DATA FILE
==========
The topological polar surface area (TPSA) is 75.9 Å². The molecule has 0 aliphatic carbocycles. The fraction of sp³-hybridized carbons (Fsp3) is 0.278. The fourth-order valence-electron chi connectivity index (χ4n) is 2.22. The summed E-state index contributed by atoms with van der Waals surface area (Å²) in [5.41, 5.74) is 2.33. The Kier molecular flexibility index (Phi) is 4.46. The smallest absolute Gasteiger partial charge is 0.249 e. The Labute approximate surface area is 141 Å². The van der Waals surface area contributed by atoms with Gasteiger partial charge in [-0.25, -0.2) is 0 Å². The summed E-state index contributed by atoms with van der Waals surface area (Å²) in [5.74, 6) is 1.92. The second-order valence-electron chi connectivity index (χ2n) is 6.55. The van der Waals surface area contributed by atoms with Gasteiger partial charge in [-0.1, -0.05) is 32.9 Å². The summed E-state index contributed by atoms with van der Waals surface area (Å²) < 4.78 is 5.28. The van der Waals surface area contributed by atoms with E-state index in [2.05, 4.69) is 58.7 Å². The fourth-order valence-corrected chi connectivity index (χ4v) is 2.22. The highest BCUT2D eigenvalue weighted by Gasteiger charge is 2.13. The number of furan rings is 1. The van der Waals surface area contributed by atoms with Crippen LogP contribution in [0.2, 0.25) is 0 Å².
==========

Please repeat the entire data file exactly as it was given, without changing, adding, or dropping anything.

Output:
The topological polar surface area (TPSA) is 75.9 Å². The molecule has 0 aliphatic carbocycles. The fraction of sp³-hybridized carbons (Fsp3) is 0.278. The fourth-order valence-electron chi connectivity index (χ4n) is 2.22. The summed E-state index contributed by atoms with van der Waals surface area (Å²) in [5.41, 5.74) is 2.33. The Kier molecular flexibility index (Phi) is 4.46. The smallest absolute Gasteiger partial charge is 0.249 e. The Labute approximate surface area is 141 Å². The van der Waals surface area contributed by atoms with Gasteiger partial charge in [-0.25, -0.2) is 0 Å². The summed E-state index contributed by atoms with van der Waals surface area (Å²) in [5.74, 6) is 1.92. The second-order valence-electron chi connectivity index (χ2n) is 6.55. The van der Waals surface area contributed by atoms with Gasteiger partial charge in [-0.1, -0.05) is 32.9 Å². The summed E-state index contributed by atoms with van der Waals surface area (Å²) < 4.78 is 5.28. The van der Waals surface area contributed by atoms with E-state index in [2.05, 4.69) is 58.7 Å². The fourth-order valence-corrected chi connectivity index (χ4v) is 2.22. The highest BCUT2D eigenvalue weighted by Gasteiger charge is 2.13. The number of furan rings is 1. The van der Waals surface area contributed by atoms with Crippen LogP contribution in [0.2, 0.25) is 0 Å².